Baselining: A program whose aim is that “the legacy-stockpile knowledge of the Cold War period be captured in an organized, preservable manner to provide a baseline of information and serve as a foundation for the evolution of the Stockpile Stewardship Program.” This is for the “younger workers [who] will become stewards of the stockpile.”  Baselining is to be accomplished through the compilation of archival full-scale testing data, the development of 3-D weapons codes (see ASCI below) and extensive hydrotesting (also see below). DOE plans to have all weapons systems baselined by the end of FY 2004. Baselines will then be used as tools to evaluate proposed alterations, modifications and refurbishments.
“Mininukes” and low-yield weapons: Future new design work will likely center on low-yield weapons in the five kilotons or below range (including so-called “mini-nukes”). These weapons would inherently be more dangerous because they are more likely to be used. The Warner-Allard provision of the FY 2001 Senate Defense Authorization Bill required DOE to undertake mini-nuke research and development, a direction that has been legislatively barred since 1994 (funding for that provision was not appropriated in House/Senate conference). SNL Director Paul Robinson has urged that the US develop low-yield weapons, most specifically for forward-based submarine-launched strategic and cruise missiles that would use GPS guidance systems for precise accuracy. He has also proposed using “dummy” secondaries in existing designs so that only single-stage (plutonium pit-only) yields would be obtained. Steve Younger, LANL Associate Director for Nuclear Weapons Technologies, has proposed low-yield weapons based on existing HEU designs. These would have the advantage of requiring neither full-scale testing nor a massive plutonium infrastructure.
Submarine Warhead Protection Program: The weapons labs are planning for a “replacement warhead design for the Submarine Launched Ballistic Missile Warhead Protection Program.”  In Spring 2000 Sandia Labs conducted a flight test of a new warhead concept that “investigated potential future replacement options.”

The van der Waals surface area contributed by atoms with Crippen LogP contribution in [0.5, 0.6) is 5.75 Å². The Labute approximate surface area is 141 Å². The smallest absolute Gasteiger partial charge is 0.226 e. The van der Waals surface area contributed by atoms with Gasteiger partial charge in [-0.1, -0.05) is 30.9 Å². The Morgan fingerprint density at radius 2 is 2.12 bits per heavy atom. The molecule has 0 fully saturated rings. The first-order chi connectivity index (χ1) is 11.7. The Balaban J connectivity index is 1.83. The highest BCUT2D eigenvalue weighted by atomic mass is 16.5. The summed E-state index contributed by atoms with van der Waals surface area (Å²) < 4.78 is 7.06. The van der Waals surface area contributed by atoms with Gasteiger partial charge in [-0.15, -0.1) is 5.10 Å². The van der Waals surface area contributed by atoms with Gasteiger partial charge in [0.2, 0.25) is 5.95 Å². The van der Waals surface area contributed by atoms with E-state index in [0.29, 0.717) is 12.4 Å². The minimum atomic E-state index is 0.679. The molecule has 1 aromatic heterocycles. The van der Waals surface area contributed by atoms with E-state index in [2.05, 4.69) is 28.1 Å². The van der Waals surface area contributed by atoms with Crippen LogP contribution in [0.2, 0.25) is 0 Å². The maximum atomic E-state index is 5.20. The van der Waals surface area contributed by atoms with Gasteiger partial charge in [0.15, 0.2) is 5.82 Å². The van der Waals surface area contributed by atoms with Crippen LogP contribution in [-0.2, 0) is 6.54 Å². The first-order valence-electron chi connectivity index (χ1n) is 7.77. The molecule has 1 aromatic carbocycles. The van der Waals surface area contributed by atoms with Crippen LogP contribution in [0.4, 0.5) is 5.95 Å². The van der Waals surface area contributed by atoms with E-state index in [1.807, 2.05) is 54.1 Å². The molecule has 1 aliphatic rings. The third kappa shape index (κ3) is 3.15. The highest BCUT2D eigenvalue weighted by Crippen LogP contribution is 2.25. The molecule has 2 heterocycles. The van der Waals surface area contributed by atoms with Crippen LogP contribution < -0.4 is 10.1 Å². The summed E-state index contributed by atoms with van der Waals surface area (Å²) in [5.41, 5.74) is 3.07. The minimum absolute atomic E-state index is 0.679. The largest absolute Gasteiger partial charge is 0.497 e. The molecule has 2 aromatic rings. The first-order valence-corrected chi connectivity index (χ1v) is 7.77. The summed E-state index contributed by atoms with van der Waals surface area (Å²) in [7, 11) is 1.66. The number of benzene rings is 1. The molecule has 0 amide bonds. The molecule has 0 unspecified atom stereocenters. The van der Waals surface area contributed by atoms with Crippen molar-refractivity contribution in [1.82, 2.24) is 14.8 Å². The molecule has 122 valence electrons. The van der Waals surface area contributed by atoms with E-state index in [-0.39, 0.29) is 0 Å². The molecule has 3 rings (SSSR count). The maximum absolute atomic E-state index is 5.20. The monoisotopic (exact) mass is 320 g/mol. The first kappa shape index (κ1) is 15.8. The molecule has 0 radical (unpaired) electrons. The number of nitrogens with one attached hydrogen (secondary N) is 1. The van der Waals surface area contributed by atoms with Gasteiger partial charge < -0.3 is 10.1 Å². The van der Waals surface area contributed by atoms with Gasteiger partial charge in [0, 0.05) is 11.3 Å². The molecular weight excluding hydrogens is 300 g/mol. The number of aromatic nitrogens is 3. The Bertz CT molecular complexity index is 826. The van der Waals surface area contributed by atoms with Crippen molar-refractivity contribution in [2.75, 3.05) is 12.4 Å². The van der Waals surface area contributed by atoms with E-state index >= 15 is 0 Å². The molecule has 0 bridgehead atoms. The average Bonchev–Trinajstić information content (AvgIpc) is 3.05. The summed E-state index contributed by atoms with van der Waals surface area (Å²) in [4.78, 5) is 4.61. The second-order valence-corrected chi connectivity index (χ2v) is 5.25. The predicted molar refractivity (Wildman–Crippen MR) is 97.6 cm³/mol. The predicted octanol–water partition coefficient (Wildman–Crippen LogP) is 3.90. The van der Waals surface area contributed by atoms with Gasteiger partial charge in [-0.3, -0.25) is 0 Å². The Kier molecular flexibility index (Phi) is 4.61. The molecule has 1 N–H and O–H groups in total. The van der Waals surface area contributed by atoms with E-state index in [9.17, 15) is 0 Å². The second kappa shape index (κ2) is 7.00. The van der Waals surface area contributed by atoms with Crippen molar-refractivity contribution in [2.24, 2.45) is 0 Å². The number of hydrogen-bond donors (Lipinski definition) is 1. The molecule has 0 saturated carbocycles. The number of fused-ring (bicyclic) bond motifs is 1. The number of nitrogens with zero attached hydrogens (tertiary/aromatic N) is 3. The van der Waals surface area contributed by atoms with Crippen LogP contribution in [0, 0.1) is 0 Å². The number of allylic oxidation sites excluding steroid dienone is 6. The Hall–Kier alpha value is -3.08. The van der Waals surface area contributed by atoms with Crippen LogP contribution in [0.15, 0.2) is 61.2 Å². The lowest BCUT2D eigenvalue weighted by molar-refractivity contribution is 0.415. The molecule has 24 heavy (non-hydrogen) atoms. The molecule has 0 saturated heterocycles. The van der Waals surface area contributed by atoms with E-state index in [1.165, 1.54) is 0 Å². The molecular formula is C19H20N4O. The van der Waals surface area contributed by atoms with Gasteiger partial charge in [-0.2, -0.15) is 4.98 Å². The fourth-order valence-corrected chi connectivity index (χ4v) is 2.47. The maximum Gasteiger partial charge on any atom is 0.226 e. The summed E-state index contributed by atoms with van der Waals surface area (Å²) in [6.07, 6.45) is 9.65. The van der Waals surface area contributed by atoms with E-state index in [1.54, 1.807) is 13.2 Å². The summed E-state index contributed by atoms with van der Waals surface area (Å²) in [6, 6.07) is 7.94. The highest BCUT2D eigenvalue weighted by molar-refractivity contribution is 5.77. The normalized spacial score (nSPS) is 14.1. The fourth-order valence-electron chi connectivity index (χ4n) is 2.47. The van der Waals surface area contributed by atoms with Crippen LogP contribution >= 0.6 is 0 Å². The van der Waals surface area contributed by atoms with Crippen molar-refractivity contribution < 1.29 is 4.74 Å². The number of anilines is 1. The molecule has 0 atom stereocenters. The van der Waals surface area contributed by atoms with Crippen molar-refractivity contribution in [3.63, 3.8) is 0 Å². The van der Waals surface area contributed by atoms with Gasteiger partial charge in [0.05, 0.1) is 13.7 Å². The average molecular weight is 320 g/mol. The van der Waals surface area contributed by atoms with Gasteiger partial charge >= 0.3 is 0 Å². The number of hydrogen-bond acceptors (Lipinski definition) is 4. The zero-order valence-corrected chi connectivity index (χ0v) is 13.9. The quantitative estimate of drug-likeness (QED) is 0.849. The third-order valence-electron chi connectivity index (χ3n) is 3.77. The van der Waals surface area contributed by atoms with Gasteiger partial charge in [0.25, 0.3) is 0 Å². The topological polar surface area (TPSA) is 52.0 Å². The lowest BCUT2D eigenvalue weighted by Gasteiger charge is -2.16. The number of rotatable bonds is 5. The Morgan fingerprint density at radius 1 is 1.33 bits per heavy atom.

Supporting Research and Development: “General supporting R&D [under Directed Stockpile Work] pursues technologies which are used to support the nuclear weapons stockpile, but are not designed for a specific weapons system. Activities include military characteristics as issued by the Nuclear Weapons Council (NWC), technology development/material studies, and advanced development systems engineering.”  This may well be a source of funding ($32.5 million in FY00 ) for new design work.
Threat Reduction Programs: The labs are investing heavily in so-called Threat Reduction Programs, which they often describe as nonproliferation programs (and which receive funding separate from the NNSA weapons budget account). Rather than being non-proliferation-oriented, their aim is largely to “provide technologies and assessments to counter weapons of mass destruction, terrorism and proliferation.” (Emphasis added.). This includes “support [for] DoD in dealing with such priority issues as detecting and defeating hard and deeply buried targets.”  These “Threat Reduction Programs” may have supported the development of the B61-11 earth-penetrator four years ago and may support likely future earth-penetrator research and development.
Future Plutonium Pit Production: As already stated, DOE NNSA is spending $217.7 million at LANL in FY02 for plutonium pit production. However, it is becoming increasingly clear that LANL’s limited capabilities are not sufficient for the future pit production rates that NNSA believes is necessary for the “enduring” nuclear weapons stockpile. In FY01, NNSA requested $2 million for conceptual design activities for a “modern” pit facility that could have production rates of up to 450 pits annually (roughly half of Cold War levels). For FY02, the request is $4 million. Senior government officials have recently described LANL’s pit production capabilities as a mere “interim, R&D effort” and have stated that concrete planning for the super facility must begin immediately. It can hardly be overstated that US plans for a new and modern plutonium pit production facility is evidence enough of the lack of genuine US commitment to NPT Article VI.